1. You have a good understanding of the other person and yourself, especially regarding strengths, weaknesses, work styles, and needs.
2. You use this information to develop and manage a healthy working relationship – one that is compatible with both people’s work styles and assets, is characterised by mutual expectations, and meets the most critical needs of the other person.  (p135)

This has many practical implications. For example, do you know your boss’s preferred method of communication? Does he or she prefer to receive written reports or have verbal discussions? Do they like to get regular updates on your work or progress, or are they happy for occasional summaries? When they delegate work to you, do you know what they mean by delegation? Is it now hands off by them, or are they expecting you to check with them before making key decisions? Do they like to communicate early on issues and bang them around out loud, or do they tend only to communicate once they have resolved the way forward? Being able to answer these and similar questions will advance your working relationships no end. It will also head off potential conflicts and breakdowns.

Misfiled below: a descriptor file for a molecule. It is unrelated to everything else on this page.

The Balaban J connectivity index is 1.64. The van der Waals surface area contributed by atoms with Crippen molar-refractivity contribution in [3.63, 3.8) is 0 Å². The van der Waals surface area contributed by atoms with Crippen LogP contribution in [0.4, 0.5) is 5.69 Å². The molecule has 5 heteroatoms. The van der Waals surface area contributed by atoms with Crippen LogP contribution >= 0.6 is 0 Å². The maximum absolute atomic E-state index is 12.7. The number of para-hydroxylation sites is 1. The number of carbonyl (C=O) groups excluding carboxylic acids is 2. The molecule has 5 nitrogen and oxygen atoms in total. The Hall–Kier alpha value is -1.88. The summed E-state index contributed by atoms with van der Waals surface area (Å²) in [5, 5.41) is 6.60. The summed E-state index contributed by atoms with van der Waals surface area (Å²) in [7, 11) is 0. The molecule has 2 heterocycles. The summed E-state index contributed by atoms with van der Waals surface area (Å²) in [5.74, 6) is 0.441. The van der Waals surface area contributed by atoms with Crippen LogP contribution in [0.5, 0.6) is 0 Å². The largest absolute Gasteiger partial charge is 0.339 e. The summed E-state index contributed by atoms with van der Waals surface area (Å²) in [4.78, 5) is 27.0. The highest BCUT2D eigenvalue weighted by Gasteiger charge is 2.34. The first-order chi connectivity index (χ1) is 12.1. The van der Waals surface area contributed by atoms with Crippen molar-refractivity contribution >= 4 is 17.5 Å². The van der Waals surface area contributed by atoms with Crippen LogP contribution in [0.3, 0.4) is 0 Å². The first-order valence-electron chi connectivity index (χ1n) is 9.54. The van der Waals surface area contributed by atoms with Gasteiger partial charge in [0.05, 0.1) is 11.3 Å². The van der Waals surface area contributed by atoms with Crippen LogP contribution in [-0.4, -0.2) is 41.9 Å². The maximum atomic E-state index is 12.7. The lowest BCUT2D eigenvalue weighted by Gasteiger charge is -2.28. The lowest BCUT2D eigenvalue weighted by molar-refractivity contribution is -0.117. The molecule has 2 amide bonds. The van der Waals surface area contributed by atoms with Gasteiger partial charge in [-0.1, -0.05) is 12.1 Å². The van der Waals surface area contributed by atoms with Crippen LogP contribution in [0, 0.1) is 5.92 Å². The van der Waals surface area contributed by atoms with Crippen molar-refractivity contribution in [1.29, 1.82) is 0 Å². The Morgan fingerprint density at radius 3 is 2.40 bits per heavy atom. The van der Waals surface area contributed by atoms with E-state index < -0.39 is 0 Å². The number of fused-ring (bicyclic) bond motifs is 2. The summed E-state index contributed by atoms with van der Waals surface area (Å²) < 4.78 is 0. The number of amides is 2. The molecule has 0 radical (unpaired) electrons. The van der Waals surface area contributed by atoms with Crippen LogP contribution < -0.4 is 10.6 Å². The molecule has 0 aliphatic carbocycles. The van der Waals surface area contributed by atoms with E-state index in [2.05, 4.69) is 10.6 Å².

Developing effective working relationships also requires you to have a good understanding of your own preferences, your needs, strengths, weaknesses, idiosyncrasies, communication and work styles. What can you do that will will improve your working relationship with the person you report to? This can also help you to avoid counterdependent and overdependent behaviours.

Clarity of expectations is crucial to good working relationships. Subordinates who passively assume they know their boss’s expectations are in for trouble. It’s their responsibility to find them out. Ask, clarify, explore, listen, feed back. The time given to getting on the same page with your boss will certainly be worth it.